Substance abuse affects millions of people in the United States, and it’s only in recent years that scientists have provided solid answers about what causes drug abuse and addiction. Unfortunately, it’s not possible to reduce causation down to a single gene or environmental factor. Instead, an array of variables combines to create vulnerability in a single individual. These influence lifestyle and day-to-day choices, and addiction can occur.
Read on to find out more about drug addiction, what causes it and how to effectively treat this debilitating illness.
What Is Addiction?
Addiction is a serious brain function disorder that’s characterized by continual drug use, despite harmful consequences, and an inability to stop using.
According to the National Institute on Drug Abuse and the DSM 5, there are 11 primary criteria for diagnosing addiction. If you display two or fewer, you have a mild substance use disorder, three to four signifies a moderate disorder and five or more indicates a severe SUD. Below are the criteria:
- Taking more of a substance over time or continuing use for longer than prescribed
- Intending to quit or cut down but not being able to
- Spending a significant portion of time sourcing, using and recovering from substances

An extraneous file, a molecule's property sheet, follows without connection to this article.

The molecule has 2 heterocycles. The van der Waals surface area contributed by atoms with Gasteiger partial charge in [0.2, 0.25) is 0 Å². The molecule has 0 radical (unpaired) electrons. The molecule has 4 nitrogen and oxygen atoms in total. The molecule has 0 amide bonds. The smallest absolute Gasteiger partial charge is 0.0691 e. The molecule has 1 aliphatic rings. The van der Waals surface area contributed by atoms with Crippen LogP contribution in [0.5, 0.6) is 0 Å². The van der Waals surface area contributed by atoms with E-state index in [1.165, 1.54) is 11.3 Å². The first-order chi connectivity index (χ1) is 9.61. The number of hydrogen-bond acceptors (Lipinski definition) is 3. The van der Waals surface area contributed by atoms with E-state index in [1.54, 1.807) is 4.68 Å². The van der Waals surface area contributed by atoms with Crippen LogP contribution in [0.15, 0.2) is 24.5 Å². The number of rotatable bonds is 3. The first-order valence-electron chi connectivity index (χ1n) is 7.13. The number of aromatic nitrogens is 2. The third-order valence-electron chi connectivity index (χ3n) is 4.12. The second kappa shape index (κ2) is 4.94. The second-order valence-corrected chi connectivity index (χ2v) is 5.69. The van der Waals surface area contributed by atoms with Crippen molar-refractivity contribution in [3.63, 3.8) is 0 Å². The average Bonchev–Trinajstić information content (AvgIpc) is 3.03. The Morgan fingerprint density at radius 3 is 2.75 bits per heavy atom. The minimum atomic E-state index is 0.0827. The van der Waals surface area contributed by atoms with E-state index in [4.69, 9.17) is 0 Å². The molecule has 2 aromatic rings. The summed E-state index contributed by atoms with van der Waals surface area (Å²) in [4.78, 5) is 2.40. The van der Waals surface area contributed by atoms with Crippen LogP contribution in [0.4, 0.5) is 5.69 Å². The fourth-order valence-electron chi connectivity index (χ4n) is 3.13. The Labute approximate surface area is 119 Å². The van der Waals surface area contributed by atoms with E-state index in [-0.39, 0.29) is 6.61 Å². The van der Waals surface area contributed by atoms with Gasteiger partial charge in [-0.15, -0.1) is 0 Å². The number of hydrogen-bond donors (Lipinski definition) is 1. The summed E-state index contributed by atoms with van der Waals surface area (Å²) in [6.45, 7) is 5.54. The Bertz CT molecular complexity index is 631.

- Feeling cravings for a substance that you can’t ignore
- Poor performance at school, work or family as a result of using substances
- Using despite interpersonal problems
- Giving up hobbies, work or social commitments in favor of taking substances
- Putting yourself in dangerous situations as a result of drugs or alcohol
- Continuing with substance abuse even though you’re aware it’s causing physical and/or mental illness
- Becoming tolerant to the substance, so it takes more to get the desired effects
- Withdrawal symptoms that are only relieved by using your drug of choice
Are Substance Abuse and Addiction the Same?
If you use drugs but none of the above criteria apply to you, you’re still abusing substances. Even if you don’t have a history of addiction in your family, a single traumatic event or environmental factor in your life could change and lead to significant disruption. The fun, occasional relationship you have with substances could quickly transform into addiction as the brain recognizes substance abuse as an effective coping mechanism.
Unfortunately, the mind isn’t able to differentiate between a healthy coping mechanism and an unhealthy one. It simply fires electrical signals to encourage you to self-soothe in a way that delivers results.
Drugs and alcohol can be highly effective at relieving anxiety, depression and stress in the short term. As such, it’s up to you to implement healthy behaviors, surround yourself with good people and find ways to self-soothe that are effective and don’t lead to long-term health consequences. Substance abuse treatment is available to anyone, whether they have a mild, moderate or severe SUD.
What Causes Substance Use Disorders?
It’s important to understand that there’s no single cause or predictable mixture of risk factors that predetermines addiction. A variety of mental health issues, genes and environmental factors lead to an increased risk of addiction, and a lack of healthy coping mechanisms leads to compulsive substance abuse.